I it was there, you know. On the most famous cricket ground in the world on the day of England’s most famous test victory. In the old Lord’s press box next to the pavilion. It is true that the victory in question was not actually to Lord’s: It was 200 miles away in Headingley. But we remember the most dramatic events through the prism of where we were when we heard the news.
In reality, Middlesex versus Worcestershire was a bumpy match in its own right and the young deputy cricket correspondent reported fully in The Guardian, though not as thoroughly as usual. There was a television set in the Lord’s box, and from late July 20, 1981 until mid-afternoon the next day, Headingley increasingly absorbed his attention. And of the nation.
Finally England, forced to follow 227 behind Australia, and still adrift 92 when the window of the seventh-second innings fell, won the third Round of the 1981 Ashes series by 18 runs. It was all made possible by Mike Brearley’s Oscar-winning directing, lead performances by Ian Botham and Bob Willis, with Graham Dilley as best supporting actor.
Was it the biggest test of all? Intrinsically, no. Most of the game was routine and deeply depressing for England, with only 2,000 arriving on a rainy Monday morning, day four, to watch the last rites.
But take it in context, like in level O ancient history: the events that led up to the war, the individual battles that make it up, and the events that followed. No cricket match was as important as this one. It reverberated throughout the decade and beyond. Some of those consequences were possibly bad for the winning side. World War II was like that too.
Thirteen months earlier, with no thoughtful, polite and educated varsity contenders in sight, the England selectors took a breather and made their star player Botham captain at 24, succeeding Brearley, who, at 40 , he was eager to exercise different parts of his giant brain. It was a hospital pass, as the next two sets were against the fearsome West Indies rhythm drummer.
Botham’s impulsiveness, on and off the field, was one of the downsides. Worse, his own form collapsed: they passed 12 tests, four wins and eight draws (seven with England on their ass) before being called up after the second Ashes Test of 1981. He got his retaliation in first and resigned; Brearley was persuaded for the rest of the summer. The world weight against Botham, he took six wickets in the first innings and reached 50, after failing his last 21 attempts. He accomplished little. As his teammates staggered on the third day, the then-novel electronic scoreboard showed Ladbrokes’ match odds: 500-1 England. It was a misjudgment worth millions in free advertising.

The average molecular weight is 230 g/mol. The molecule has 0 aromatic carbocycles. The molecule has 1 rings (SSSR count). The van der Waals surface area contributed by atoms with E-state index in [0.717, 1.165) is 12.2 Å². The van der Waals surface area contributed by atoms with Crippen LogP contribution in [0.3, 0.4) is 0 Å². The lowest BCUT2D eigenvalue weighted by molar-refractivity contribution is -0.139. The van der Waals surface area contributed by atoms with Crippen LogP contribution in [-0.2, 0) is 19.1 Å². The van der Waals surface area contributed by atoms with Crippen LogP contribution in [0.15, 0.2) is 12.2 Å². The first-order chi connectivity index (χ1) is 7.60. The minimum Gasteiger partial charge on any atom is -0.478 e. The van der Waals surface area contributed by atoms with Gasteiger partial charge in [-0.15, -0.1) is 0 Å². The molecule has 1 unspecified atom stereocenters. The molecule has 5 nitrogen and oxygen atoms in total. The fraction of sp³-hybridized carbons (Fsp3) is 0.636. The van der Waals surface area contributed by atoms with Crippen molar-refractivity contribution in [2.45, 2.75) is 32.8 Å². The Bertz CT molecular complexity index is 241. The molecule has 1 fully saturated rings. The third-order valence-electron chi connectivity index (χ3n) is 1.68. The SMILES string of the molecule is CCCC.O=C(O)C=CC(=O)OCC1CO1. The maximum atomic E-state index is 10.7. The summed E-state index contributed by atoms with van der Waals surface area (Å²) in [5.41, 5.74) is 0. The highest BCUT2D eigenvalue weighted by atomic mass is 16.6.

Botham walked to the fold on Monday afternoon at 105 for five to join Geoff’s boycott.. Victory was not on anyone’s mind, certainly not on Botham’s, who had already left the hotel. But it played quietly for a while before Boycott came out, which wasn’t in the script. Then Dilley entered No. 9 and they both entered Oh shit mode. You could simulate their partnership a thousand times, and the ones Botham later shared with Chris Old and Willis, and Botham would have been back home at any moment. But thanks to power, luck, and sheer audacity, it all worked out.
Still, the next morning Australia only needed 140 and soon it was 56 to one. But they were tattered, they weren’t so sure anymore. And suddenly they ran into Willis. Cracking his knees, discarded as a spent force, he tore, eyes blazing, like Conan the Barbarian in a bad mood. Eight times 43. Incredible.
Interestingly, England as a whole couldn’t shake its own bad mood. They were furious at the press for dismissing them, as if they hadn’t done the same themselves. It turned out that two players had made a punt at 500-1. But it was the Australians, Dennis Lillee and Rod Marsh: 15 pounds between them. I don’t think they rigged the result. But it was a terrible thing to do.
And they were punished all that summer. Botham released the sullen ties of the earth and ascended into the stratosphere. He then took five-for-one at Edgbaston to put England 2-1 up. He then scored a century, technically far superior to Headingley, to win back the Ashes.
I was also elsewhere for both of us: on the field myself (as usual without distinction), making serial field errors in parks cricket during Edgbaston; reporting from the Oval when all eyes were on Old Trafford. But wherever you were in Britain, cricket was in vogue and would remain so throughout the 1980s. Football was in eclipse: beset by vandalism and, in Heysel, Bradford and Hillsborough, avoidable tragedies. The leading English footballers were smaller than life, no match for the rich characters of cricket.
For most of that time I was the number one cricket correspondent: front-page stories abounded, many of which recorded Botham’s roguish adventures. Banned for smoking marijuana, he returned in 1986 to take wickets with his first and twelfth balls to match and break Lillee’s testing record of 355. “Who writes his scripts?” demanded his teammate Graham Gooch.
But England lost that series to New Zealand and harsh critics began to feel that the Bothamian belief in magic, which took hold of magic in 1981, was not a substitute for practice, application and aptitude. Botham made his last pitch in first-class cricket with his willy dangling.
You are now in the House of Lords. Funny old world. But with him, there may be one last twist. I guess you will never get a red mist and hit the Lord Speaker. But if Ladbrokes is offering, it might be worth a little kick at 500-1.
George is Digismak’s reported cum editor with 13 years of experience in Journalism